All this doesn’t sound too bad at all, but it’s extremely rushed and it’s easy to miss certain things. The gist of it is that the Templars are still trying to take over the world and believe that by getting people to relive the memories of their distant ancestors it may make them reveal the whereabouts of the very thing that may allow them to carry out this world domination, though the Apple Of Eden is never really explained properly. By luck Callum is the last of a long line of Assassins, and back in 1492 Aguilar and his partner Maria are deployed to rescue Prince Ahmed de Granada, who has been kidnapped by the leader of the Templars, Tomas de Torquemada, to coerce Prince Ahmed’s father, Sultan Muhammad XII, to surrender the Apple. There are some awesome shots in the Medieval parts, where the camera swoops up and down buildings and over hundreds of people, though director Justin Kurzel and his cinematographer Adam Arkapaw are too fond of murky, brownish colour schemes and way overdo the misty look they give to the interiors. On the other hand around the middle of the film is an action scene which is quite exhilarating, as Callum and Maria, who have Spiderman-type wall scaling and gap jumping skills, fight off loads of Templars as they are chased all over the city. Kurzel limits the shakycam and gives us lots of nice wide shots, and even has some ‘real’ stunts going on rather than going all digital like so many lazy filmmakers do today. There’s one 135-foot freefall which is apparently one of the highest of its kind in some time.
Frequent cutaways to Callum attached to his machine are an unwelcome interruption [just imagine if we’d kept on seeing Neo plugged in as he was doing his kung fu], but generally the modern scenes tend to pale by comparison to the Medieval ones and the film seems to build to a climax which is then almost over before it’s begun, even though it leads elements of the story to their natural conclusion. Its emotional heart though, Callum being unable to forgive his father for what he did, is reduced to one scene which itself feels truncated. Reuniting with his Macbeth director and co-star Marion Cotillard, Fassbender, who gives the part his all throughout, does what he can to transit his character’s torment and emotional journey, but it’s not quite enough. The film always seems in a rush to get to the action, which is fine when the plot’s very simple, but not so much when it’s rather more involved and needs to be processed by the viewer. As is probably already evident, this film a pretty brutal affair, almost as if they’d shot it as an ‘R’ rated production but then digitally removed most of the blood. The fight scenes throughout are both agile and convincing, having the performers actually performing most of the action really paying off. Another thing I liked alot is that everyone in Medieval Spain speaks Spanish, and it’s even explained – though you’ll have to listen out for it – why Callum understands them!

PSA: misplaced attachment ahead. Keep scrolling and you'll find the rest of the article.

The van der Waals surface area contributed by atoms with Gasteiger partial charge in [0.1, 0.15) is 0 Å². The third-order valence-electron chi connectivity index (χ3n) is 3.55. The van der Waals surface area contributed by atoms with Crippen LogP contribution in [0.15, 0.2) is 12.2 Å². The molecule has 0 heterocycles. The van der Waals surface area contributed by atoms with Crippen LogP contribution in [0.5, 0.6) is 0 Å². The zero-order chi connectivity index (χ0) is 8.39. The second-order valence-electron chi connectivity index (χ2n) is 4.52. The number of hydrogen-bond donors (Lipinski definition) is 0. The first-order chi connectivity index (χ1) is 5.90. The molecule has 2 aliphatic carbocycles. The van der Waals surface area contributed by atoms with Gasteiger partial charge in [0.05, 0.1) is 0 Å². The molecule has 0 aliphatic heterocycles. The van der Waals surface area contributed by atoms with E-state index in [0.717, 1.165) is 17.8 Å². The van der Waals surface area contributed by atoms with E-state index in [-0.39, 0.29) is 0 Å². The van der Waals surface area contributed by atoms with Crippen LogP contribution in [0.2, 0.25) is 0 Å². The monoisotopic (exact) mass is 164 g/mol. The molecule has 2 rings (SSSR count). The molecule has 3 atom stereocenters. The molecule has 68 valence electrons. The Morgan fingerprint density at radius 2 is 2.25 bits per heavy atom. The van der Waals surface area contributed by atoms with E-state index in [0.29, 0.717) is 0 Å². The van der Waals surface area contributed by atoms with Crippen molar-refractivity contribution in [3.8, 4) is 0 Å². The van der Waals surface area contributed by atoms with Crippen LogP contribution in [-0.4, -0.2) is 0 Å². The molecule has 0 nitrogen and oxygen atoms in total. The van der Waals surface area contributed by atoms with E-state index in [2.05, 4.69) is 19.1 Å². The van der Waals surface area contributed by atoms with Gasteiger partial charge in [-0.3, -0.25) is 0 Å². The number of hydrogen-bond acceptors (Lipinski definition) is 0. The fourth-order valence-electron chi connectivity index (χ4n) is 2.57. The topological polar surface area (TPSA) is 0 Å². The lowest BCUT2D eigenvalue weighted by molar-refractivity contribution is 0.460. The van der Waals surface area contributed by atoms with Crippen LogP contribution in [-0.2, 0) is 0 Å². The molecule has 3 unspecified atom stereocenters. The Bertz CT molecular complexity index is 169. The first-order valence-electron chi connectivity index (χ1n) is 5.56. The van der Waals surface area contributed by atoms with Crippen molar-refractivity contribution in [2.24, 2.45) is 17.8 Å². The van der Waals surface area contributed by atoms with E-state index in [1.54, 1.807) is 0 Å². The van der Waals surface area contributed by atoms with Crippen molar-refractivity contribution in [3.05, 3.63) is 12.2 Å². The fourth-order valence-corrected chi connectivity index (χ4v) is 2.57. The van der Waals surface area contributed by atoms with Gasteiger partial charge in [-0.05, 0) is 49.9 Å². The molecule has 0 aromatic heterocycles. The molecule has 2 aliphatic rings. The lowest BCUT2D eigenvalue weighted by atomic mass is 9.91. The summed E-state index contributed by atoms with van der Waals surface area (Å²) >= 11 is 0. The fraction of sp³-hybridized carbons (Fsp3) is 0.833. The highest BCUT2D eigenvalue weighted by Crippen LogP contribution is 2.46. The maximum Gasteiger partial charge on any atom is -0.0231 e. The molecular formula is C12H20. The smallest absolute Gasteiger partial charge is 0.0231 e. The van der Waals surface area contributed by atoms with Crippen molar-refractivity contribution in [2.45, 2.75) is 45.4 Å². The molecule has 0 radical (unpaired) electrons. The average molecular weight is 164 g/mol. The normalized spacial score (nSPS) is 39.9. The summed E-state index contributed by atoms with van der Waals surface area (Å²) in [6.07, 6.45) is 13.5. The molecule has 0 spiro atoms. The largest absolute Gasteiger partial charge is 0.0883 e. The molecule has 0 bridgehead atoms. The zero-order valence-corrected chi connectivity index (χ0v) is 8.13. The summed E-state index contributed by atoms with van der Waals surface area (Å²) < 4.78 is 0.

Jeremy Irons plays the role of Alan Rikkin, the CEO of Abstergo Industries and a man dedicated to the “perfection” of humankind, with depth, though the erratic Cotillard [sometimes great, sometimes not] is a tad uneven as his daughter Sophia who doesn’t agree with everything her father does. Her character’s “journey” is quite unusual. Jed Kurzel’s often deafening techno-ish score does help to drive the action forward but is extremely monotonous and stays on one level. When combined with the style of filming, it helps to give a music video feel to many scenes. As with so many modern soundtracks, a hummable theme would have been nice. Overall though, Assassin’s Creed is – just about – more good than bad and further exploration of its world – something that the open ending tells us will probably happen as long as the box office takings are good enough – is something that I certainly wouldn’t object to.